Pull the sheets over your head every time your alarm goes off. Stretch your legs and curl your toes around the sheets that shield you. Open the sheets and feel the cool artificial air tickle your nose. Pull open the drawers that lay beneath your bed and choose what you want to cover your body today. A hoodie stained with the pasta sauce of last night. A t-shirt emblazoned with your high school mascot. Worn socks or wool socks. Leave your pajama shorts on. They won’t see your bottom half. Don’t bother making that bed because you’ll just get back in after class.
Pull the chair out from under your desk. The cold plastic makes the skin of your thighs tingle and sting. Pull your laptop out of the backpack you brought but never use. Unzip the bag that holds the metal near and dear. Type the password you’ve used since you were thirteen and open the camera application. A set of cheap plastic drawers is nestled in the corner of the desk space.
Pull the smaller drawers open. Let your fingers feel around the variety of tubes and columns that lie waiting for your grasp. Pull out the expensive mascara and the cheap drugstore concealer you shamefully bought from the CVS by your house. Slap the concealer under your eyes and over your chin and over a pimple and over the purple eye veins and over the faint freckles. Use your fingers to rub it in until it looks “natural”. Hope it makes you look more appealing, more alive. Paint your eyes with mascara and watch as the black smudges under your eyes every time you blink. Wipe it away. Blink. Wipe it away. Blink. The black nestles in the creases below your eyes, unwilling to ever budge.
Pull out the papers and the books and the practice problems. Did you do the homework or did you fall asleep early again? Listen to a classmate talk about the symbolism of something. Unmute and say a few words to make it seem like you’re interested. Stare at the screen and hope something comes out of it to put you out of your misery. Hope for a power outage across campus. Hope the wifi collapses so you won’t have to stare at your face for hours on end.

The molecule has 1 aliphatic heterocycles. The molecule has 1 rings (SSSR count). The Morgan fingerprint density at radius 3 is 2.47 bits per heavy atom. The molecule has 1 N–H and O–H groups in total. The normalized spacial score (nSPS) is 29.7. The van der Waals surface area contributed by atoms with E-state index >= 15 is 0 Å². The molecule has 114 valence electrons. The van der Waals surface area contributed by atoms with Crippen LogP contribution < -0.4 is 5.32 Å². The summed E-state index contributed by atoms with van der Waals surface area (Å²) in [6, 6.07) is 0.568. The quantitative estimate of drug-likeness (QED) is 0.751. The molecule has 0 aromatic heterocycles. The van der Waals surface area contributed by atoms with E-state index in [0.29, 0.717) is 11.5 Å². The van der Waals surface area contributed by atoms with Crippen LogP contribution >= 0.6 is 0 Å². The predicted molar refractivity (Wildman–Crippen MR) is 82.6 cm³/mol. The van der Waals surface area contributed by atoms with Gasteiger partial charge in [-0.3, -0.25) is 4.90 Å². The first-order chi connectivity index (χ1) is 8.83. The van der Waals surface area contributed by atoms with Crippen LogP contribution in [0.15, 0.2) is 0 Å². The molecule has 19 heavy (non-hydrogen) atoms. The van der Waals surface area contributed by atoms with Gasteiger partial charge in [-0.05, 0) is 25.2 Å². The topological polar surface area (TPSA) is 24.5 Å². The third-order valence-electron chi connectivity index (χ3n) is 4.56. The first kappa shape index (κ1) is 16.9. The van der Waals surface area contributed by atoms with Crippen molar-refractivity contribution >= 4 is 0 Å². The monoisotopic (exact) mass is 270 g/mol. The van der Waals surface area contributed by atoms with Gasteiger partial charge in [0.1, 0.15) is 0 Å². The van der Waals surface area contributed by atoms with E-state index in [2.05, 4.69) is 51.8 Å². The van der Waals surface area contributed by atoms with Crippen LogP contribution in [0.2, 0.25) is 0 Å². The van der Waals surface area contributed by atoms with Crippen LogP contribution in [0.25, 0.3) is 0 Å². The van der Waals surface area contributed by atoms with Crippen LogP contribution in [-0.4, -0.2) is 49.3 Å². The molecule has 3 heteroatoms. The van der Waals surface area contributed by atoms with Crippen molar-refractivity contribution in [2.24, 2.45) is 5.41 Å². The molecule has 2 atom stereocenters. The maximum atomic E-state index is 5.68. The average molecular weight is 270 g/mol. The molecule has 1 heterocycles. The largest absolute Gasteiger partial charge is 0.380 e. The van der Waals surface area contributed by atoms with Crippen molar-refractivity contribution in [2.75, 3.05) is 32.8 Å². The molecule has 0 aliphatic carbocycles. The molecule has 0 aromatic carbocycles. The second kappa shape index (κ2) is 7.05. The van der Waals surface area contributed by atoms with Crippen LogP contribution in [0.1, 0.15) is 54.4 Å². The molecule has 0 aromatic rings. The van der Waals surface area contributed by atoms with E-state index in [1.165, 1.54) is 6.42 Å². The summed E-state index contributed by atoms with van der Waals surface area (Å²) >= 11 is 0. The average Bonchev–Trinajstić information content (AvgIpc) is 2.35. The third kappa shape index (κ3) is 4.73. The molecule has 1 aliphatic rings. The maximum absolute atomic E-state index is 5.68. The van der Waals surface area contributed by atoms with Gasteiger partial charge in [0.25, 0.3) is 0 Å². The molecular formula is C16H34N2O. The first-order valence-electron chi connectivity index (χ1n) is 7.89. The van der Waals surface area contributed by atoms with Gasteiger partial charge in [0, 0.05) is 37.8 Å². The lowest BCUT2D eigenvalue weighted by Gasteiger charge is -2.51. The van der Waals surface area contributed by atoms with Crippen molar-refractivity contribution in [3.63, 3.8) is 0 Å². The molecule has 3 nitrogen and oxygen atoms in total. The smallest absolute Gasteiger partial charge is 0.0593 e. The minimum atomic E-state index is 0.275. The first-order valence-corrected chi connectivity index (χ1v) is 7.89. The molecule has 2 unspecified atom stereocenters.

Don’t turn your camera off or you're not paying attention. They don’t care that your reflection is torturing you. Try again to cover up the darkness under your eyes with concealer. Pinch your cheeks to give them some color. Stare at your reflection on the screen. Mess with your hair. Pick at your shirt. Straighten your back only to slouch a few seconds later. Move your eyes to the teacher and then back to yourself. Move your eyes to your classmate that’s speaking then back at yourself.
Pull the sheets over the pillows. Pull the drawers out and stuff everything inside. Pick at your skin. Stare at yourself. Pick at your fingernails. Scratch your leg. Stare at yourself. Rub your nose. Pull your shoulders back and stand up straight.
You’ve gained weight. The jeans you put on last week felt tighter than you remember. Don’t stare at your legs. Don’t think about how others see your stomach. Pull the mirror off the wall and put it under your bed. It’s better if you don’t know. You don’t need to know what your body looks like. Do you even know what your body looks like anymore? Why do they make you stare at yourself?
Your eyes fall to the screen that sits idly in front of you, sitting so innocently, sitting and waiting for you to take action. It’s waiting for you to do something. Do something. What if you pull your hair out and punch your reflection? Slam the computer closed? Pull the computer off the desk and throw it against the wall? Watch it shatter and bend and break? Watch it hit the floor with a thud? Then, You wouldn’t have to stare at yourself anymore. Yet the shadows of your face would still haunt you, wouldn't they? The thoughts would still be there. Let your eyes wander back to your screen. Your class is still there, not bothered at all by your thoughts. Unmute yourself and ask a question.
About the Author: Lily Price is an undergraduate student at the University of Michigan. She hails from Smyrna, GA. In her free time, she enjoys going to the movie theater and spending time with her dog.